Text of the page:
Seemingly, I’d gotten a little lost somewhere along the way.
Thanks to a brilliant boss (they do exist!) I went to a Mindfulness meditation course targeting people with busy lives. By that point I had a permanent twitch in my eye and kept crying at my desk.
But why? This quote from mental health advocate du jour Ruby Wax offers one perspective:
“We are not equipped for this century, it’s too hard, too fast, and too full of fear; we just don’t have the bandwidth. Our brains can’t take so much information in a world where we’re bombarded by bad news and force-fed information. I can just about take in the weather then i’m exhausted. You open a newspaper, everyone’s dead.”
I think the situation is worse though – we’re responding to emails on our phone at the same time as opening that newspaper, whilst trying not to get knocked out the train. We’re tweeting between whatsapps and instagrams, juggling multiple conversations across different platforms (and not always with people we know!) – whilst eating & catching fragments of TV.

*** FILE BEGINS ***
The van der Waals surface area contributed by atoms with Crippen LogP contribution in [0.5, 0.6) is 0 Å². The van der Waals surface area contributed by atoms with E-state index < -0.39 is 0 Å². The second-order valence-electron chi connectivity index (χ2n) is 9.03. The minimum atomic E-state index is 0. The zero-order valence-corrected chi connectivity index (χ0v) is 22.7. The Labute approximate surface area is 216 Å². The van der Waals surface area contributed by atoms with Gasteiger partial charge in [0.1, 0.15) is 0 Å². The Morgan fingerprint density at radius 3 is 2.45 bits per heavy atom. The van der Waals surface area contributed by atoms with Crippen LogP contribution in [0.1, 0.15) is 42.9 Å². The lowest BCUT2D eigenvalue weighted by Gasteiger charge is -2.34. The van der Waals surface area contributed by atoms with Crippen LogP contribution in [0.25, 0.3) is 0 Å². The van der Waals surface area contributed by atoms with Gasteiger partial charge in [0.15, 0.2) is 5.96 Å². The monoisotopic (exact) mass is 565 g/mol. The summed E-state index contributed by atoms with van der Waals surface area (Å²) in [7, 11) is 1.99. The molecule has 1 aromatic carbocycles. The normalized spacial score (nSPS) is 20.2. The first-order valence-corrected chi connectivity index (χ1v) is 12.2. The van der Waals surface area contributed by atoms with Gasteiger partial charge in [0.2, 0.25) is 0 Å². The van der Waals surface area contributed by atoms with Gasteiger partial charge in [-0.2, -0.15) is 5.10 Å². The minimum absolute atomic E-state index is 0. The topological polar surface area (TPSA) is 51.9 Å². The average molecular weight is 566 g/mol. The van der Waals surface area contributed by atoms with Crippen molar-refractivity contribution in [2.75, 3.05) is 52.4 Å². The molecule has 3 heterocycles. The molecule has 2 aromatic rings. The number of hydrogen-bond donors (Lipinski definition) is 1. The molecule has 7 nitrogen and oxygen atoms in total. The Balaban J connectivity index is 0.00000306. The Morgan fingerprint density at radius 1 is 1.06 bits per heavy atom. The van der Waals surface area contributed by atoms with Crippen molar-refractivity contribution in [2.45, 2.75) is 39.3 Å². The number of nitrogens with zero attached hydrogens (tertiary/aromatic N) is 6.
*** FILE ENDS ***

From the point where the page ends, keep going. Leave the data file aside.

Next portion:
Big statement alert. Mindfulness changed my life. Without wanting to belittle anyone’s head pains, I think whoever we are, we could all do with a ‘defrag’ every now and again. And Meditation taught me that we can put our mind clutter and anxieties to one side. I was in control of my thoughts, actually in control of them – and not the other way around – which was a profound realisation for me. My mind started to quieten. And a new, more confidant, authentic voice came through.
Inspired by Ruby Wax, who’s book Sane New World charts her career change from comedy to brain chemistry, I learned about depression and the positive impact that mindfulness has on the mind. It’s not a cure for depression but a coping mechanism that helps you find your own answers. Through additional support from a coach and a specialist therapist, I realised that my core values and the things I was truly passionate about, weren’t the starring role in my life, causing internal conflict. Over time I had manifested enough distractions to avoid a fear-based mis-truth that I wasn’t good enough. Only my lifestyle was letting it get louder. I’d become my own worst enemy.